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The Seductive Side of Vegan Cuisine: Interview with Chef Salvini
Photo Manuela Vanni / courtesy Mondadori View the gallery

The Seductive Side of Vegan Cuisine: Interview with Chef Salvini

A chat with the Italian chef - and a gallery of his creations - to understand why going vegan is a matter of culture, taste, and Italian traditions

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To the delight of many and the surprise of some, Italian chef Simone Salvini has taken on the challenge of bringing vegan cuisine to new levels in a land where Prosciutto and Parmigiano reign supreme. The author of a vegan cookbook, Cucina Vegana, for now available only in Italian and published by Mondadori, Salvini’s haute cuisine is made without any animal products or by-products, and easily stands up to the more classic dishes from the Italian culinary tradition.

Born in Florence in 1969, Salvini left his native Tuscany for Milan where he become head chef at Pietro Leemann’s famed restaurant Joia, one of the few vegetarian establishments to earn a Michelin star. And it was once again with Leeman that Salvini founded the Organic Academy, a project to educate and increase awareness about vegan cooking throughout Italy. His aim is to show restaurants and hotels how vegan dishes can be integrated into menus without compromising taste, appearance, or any of the other senses that come into play with the experience of eating.



Your recipes favor simple, traditional ingredients that are easily found at farmer’s markets. What connects vegan cooking with traditional cuisine?
While studying to become a chef I learned a lot about Ayurvedic cuisine, its philosophy is based around a diet in harmony with the environment and season. I absolutely subscribe to this idea and am convinced that it applies to Western cuisine as well. And while Italian cuisine is based around meat and fish, there are lots of Italian dishes made from vegetables and spices. We forget that 50 years ago having fish or meat on the table was rare because many people couldn’t afford them. The so-called “vegan” way of eating is already part of our tradition, we’re just not used to thinking of it from that point of view. People seem to be distrustful or suspicious of vegan cuisine.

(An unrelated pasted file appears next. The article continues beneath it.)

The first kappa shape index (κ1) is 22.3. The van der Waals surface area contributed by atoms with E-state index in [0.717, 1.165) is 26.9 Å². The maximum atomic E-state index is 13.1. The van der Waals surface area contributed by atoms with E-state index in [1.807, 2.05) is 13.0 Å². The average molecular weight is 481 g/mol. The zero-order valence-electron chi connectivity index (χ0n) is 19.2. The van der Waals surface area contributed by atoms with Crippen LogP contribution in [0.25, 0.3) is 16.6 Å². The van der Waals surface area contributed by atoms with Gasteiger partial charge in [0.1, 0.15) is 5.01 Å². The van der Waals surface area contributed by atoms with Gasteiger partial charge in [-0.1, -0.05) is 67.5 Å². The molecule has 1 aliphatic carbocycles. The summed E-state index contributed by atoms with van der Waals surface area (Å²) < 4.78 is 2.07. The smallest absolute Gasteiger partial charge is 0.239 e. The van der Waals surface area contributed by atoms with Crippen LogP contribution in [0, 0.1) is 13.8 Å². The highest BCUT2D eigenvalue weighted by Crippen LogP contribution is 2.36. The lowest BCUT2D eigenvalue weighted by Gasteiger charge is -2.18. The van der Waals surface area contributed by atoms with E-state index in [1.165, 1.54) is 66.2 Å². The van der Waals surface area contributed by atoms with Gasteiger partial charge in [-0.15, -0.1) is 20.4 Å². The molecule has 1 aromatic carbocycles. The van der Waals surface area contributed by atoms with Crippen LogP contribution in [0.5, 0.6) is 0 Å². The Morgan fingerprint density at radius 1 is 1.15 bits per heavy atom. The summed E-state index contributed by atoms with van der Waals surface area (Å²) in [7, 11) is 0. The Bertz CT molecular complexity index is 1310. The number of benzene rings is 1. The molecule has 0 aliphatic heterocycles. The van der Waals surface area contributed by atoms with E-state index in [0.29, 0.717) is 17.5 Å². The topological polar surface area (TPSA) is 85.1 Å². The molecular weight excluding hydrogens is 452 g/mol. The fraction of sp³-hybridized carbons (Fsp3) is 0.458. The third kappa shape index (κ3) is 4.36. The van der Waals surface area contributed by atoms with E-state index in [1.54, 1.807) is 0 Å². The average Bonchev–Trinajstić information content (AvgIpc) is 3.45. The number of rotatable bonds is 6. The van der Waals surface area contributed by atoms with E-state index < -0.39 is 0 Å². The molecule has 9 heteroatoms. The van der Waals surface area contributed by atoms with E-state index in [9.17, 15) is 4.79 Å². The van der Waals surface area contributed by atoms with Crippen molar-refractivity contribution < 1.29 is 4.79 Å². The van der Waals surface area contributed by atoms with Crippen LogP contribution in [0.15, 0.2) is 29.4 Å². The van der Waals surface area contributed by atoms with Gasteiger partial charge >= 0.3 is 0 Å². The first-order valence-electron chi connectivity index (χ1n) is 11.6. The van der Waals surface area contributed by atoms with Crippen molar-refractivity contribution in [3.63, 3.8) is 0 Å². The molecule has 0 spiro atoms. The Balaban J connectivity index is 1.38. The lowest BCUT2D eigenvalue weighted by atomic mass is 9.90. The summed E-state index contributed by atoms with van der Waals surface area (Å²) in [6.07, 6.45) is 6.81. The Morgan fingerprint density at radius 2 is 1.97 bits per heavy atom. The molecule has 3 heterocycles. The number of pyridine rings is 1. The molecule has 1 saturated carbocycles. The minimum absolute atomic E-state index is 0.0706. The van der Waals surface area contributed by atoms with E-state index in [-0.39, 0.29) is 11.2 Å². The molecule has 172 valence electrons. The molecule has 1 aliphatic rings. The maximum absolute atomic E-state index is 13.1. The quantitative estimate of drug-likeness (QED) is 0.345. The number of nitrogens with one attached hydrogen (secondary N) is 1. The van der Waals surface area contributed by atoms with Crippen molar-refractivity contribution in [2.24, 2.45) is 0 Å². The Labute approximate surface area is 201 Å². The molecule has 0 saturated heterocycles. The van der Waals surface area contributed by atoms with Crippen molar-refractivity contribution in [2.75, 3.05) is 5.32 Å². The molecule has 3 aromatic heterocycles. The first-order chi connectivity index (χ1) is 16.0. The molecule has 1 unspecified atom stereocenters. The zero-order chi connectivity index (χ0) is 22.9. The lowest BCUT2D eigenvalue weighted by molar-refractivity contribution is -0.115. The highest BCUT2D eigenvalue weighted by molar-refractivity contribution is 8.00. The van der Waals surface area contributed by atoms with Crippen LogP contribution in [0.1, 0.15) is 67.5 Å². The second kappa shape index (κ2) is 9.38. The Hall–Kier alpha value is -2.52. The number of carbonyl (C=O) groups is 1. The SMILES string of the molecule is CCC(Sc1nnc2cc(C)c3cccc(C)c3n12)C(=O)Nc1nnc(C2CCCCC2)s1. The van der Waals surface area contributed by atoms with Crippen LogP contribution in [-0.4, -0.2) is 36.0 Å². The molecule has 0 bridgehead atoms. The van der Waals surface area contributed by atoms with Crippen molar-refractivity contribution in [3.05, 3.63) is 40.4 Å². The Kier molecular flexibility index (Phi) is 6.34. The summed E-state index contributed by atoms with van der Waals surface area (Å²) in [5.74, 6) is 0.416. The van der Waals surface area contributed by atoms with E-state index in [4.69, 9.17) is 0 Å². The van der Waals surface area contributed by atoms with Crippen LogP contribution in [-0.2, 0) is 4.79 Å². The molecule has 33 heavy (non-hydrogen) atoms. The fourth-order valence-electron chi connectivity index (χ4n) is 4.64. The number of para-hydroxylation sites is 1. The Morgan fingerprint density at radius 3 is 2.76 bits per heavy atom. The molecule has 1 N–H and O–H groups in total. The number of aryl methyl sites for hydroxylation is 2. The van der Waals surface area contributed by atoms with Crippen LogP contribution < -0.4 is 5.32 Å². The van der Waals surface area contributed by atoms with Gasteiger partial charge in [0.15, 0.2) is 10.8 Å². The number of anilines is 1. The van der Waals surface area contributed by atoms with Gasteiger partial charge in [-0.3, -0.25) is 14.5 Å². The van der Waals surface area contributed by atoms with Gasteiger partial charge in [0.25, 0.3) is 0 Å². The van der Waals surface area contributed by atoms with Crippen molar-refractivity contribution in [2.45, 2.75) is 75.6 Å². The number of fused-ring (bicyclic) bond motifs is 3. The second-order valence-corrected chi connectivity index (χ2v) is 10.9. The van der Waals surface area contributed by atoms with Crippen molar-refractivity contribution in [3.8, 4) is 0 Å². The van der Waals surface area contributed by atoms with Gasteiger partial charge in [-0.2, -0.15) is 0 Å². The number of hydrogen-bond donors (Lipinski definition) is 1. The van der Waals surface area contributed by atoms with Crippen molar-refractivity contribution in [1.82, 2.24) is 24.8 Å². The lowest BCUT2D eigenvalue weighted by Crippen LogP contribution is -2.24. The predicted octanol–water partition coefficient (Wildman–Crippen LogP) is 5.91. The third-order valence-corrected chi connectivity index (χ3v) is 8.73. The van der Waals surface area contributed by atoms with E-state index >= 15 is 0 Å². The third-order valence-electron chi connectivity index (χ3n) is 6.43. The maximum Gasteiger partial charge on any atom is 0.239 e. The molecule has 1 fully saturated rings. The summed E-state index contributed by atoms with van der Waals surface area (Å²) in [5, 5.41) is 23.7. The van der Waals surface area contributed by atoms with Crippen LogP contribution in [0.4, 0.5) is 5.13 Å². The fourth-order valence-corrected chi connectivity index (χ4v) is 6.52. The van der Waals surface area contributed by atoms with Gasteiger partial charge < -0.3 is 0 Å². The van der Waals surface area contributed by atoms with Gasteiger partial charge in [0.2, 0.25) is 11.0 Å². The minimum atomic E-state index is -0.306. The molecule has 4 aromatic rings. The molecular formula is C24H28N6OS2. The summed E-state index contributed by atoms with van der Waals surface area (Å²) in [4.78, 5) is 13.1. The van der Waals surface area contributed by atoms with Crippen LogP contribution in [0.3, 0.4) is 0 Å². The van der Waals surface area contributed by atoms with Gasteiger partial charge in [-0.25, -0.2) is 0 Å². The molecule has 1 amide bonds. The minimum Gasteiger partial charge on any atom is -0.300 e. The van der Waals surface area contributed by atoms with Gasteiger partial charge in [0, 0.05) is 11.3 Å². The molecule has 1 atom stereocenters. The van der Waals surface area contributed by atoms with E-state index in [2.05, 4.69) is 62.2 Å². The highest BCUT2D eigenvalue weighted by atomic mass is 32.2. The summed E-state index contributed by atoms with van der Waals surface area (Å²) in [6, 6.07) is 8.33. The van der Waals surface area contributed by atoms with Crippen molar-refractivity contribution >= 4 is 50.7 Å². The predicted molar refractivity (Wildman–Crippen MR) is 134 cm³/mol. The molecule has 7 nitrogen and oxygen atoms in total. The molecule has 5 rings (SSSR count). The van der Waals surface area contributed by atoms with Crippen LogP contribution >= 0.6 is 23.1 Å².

Why do you think that is?
I think there are a variety of reasons. On the one hand, we are still connected to the idea that in healthy or vegan cuisine, the presentation of a dish isn’t considered important. People think that natural cuisine isn’t very seductive. And on the other side, many people are judgmental about people who have made these “extreme” choices. Some may feel like these options aren’t available to them for either cultural or economic reasons, and they may feel on the defensive about it. Chefs may also be to blame, as we haven’t managed to create enough appeal. Because, as well all know, there isn’t much appealing about a lettuce and tomato salad.

Vegetarianism and veganism are often mentioned as a solution to the world’s ecological problems. What do you think about this aspect?
While of course I’m interested in things other than cooking and food, I am first and foremost a chef. I don’t feel comfortable taking on the role of a “prophet”, talking about how this kind of cuisine is a universal solution. But having talked at length with doctors, oncologists, economists and philosophers, I do believe that a vegan diet can bring improvements to the lives of people, animals and the environment. I can suggest this, but not force the idea on people. I can put my energy and resources into this idea, but forcing your will onto others is an act of aggression.

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